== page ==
June 2007
Volume 7, Issue 9
Free
Vision Sciences Society Annual Meeting Abstract  |   June 2007
Evaluating the weighted salience account of eye movements
Author Affiliations
  • Benjamin Vincent
    Department of Experimental Psychology, University of Bristol
  • Tom Troscianko
    Department of Experimental Psychology, University of Bristol
  • Iain Gilchrist
    Department of Experimental Psychology, University of Bristol
Journal of Vision June 2007, Vol.7, 959. doi:10.1167/7.9.959
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      Benjamin Vincent, Tom Troscianko, Iain Gilchrist; Evaluating the weighted salience account of eye movements. Journal of Vision 2007;7(9):959. doi: 10.1167/7.9.959.

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      © 2017 Association for Research in Vision and Ophthalmology.

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Abstract

The weighted salience model is a prominent account of image-driven visual attention (Itti & Koch, 2000). This model operates by: sampling the visual environment, calculating feature maps, combining them in a weighted sum, and using this to refixate the eye. Despite the model's simplicity, Bayesian approaches have become popular as they provide a single framework for examining the role of bottom-up and top-down factors, such as spatial context (Torralba, 2003). We show that weighted salience models can be seen as implementing Bayesian target/non-target discrimination which enables faster learning of feature weightings at the expense of assuming target and distracters are linearly separable in feature space. In conjunction searches with linearly separable targets and distracters, differences between predicted and actual visual search performance can explained by an inbuilt independence assumption between features. This may be overcome with learning of the joint statistics of these features.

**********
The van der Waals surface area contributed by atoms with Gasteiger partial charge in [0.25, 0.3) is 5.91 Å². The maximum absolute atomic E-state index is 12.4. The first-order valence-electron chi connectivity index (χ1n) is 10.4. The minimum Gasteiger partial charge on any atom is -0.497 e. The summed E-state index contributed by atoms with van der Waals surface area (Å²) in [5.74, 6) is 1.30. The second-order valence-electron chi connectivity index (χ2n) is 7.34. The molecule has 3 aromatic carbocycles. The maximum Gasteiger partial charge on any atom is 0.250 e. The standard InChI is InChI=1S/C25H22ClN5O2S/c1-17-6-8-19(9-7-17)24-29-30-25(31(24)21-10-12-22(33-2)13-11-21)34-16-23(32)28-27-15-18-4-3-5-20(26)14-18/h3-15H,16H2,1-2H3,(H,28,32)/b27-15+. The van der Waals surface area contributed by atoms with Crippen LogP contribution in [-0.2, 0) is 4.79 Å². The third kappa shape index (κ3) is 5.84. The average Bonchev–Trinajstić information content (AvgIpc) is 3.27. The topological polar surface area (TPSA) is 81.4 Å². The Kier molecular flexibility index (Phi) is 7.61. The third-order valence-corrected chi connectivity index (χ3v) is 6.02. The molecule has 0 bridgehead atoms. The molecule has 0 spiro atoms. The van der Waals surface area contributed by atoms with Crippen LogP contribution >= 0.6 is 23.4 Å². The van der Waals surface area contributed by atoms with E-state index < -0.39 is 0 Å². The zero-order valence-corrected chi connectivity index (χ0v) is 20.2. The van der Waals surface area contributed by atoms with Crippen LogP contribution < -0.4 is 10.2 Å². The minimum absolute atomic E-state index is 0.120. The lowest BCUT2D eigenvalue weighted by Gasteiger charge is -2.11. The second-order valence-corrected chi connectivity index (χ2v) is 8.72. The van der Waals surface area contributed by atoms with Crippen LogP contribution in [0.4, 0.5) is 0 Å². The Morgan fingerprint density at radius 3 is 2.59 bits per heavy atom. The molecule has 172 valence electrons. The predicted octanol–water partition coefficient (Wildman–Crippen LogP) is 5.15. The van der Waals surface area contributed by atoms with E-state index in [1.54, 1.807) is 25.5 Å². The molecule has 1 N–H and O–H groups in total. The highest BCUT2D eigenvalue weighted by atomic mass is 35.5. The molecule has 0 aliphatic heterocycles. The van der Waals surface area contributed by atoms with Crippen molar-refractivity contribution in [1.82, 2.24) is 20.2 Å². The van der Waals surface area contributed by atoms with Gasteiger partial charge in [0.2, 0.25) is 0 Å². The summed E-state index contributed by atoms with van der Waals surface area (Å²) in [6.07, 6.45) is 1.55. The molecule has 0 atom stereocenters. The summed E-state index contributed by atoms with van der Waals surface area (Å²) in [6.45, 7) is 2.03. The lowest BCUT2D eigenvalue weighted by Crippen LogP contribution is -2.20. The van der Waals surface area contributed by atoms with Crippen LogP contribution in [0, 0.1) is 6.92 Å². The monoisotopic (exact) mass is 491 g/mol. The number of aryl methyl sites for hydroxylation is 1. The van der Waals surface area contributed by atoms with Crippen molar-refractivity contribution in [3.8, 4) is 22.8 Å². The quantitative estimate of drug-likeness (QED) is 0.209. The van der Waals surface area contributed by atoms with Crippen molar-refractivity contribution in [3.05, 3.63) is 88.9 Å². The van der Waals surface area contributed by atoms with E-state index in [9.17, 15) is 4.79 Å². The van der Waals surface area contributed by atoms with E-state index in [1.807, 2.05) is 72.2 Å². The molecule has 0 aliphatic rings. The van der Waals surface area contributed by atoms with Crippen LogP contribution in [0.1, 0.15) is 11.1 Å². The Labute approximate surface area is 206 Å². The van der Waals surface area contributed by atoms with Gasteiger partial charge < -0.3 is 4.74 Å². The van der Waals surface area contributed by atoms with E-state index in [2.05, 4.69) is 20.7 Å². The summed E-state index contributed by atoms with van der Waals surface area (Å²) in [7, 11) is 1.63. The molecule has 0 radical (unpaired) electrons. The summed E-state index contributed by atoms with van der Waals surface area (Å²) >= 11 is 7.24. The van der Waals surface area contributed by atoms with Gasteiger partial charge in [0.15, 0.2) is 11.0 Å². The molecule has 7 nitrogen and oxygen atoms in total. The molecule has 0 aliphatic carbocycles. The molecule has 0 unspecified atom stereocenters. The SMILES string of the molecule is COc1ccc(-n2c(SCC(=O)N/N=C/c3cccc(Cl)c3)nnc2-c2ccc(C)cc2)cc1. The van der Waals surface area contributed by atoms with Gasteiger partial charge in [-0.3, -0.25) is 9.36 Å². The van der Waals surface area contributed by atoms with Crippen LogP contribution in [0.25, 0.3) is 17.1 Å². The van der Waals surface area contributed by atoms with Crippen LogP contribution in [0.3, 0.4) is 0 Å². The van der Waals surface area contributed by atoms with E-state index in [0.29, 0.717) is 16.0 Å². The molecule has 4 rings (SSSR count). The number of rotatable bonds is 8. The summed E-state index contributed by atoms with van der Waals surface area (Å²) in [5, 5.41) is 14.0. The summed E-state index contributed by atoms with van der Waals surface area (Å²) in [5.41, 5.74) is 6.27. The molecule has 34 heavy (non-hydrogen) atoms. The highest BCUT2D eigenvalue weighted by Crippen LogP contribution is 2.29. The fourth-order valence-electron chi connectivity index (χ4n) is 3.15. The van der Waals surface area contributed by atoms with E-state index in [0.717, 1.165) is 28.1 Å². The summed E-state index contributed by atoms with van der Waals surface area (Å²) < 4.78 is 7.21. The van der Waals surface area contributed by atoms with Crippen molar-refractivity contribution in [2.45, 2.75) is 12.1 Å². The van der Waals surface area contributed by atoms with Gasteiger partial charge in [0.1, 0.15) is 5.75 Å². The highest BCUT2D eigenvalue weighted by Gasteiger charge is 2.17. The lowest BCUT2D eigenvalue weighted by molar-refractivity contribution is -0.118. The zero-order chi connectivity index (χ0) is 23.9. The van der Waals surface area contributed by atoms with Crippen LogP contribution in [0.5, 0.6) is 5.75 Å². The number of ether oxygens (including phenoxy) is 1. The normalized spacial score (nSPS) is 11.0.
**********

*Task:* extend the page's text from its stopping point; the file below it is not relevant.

We examined all of these stages of the weighted salience model, starting by accounting for the non-uniform retinal sampling. We found that spatial aliasing causes feature coding unreliability, raising unanswered questions about the distribution of receptive field properties in each feature map. Using natural images, we found good discrimination between targets and non-targets in the weighted sum ‘salience’ map using signal detection theory methods. However when we analyse the fixation criterion toward ‘peak salience’ we find the strategy poor when distracter heterogeneity is high, a situation which might be expected in real world complex natural scenes.

In summary, the natural statistics of image features may need to be considered in order to explain variation in visual search performance. The ‘weighted salience’ model can be considered within the Bayesian approach which allows bottom-up and top-down factors to be addressed in a single framework.

Vincent, B. Troscianko, T. Gilchrist, I. (2007). Evaluating the weighted salience account of eye movements [Abstract]. Journal of Vision, 7(9):959, 959a, http://journalofvision.org/7/9/959/, doi:10.1167/7.9.959. [CrossRef]
Footnotes
 Funded by EPSRC grant no GR/S47953/01(P)
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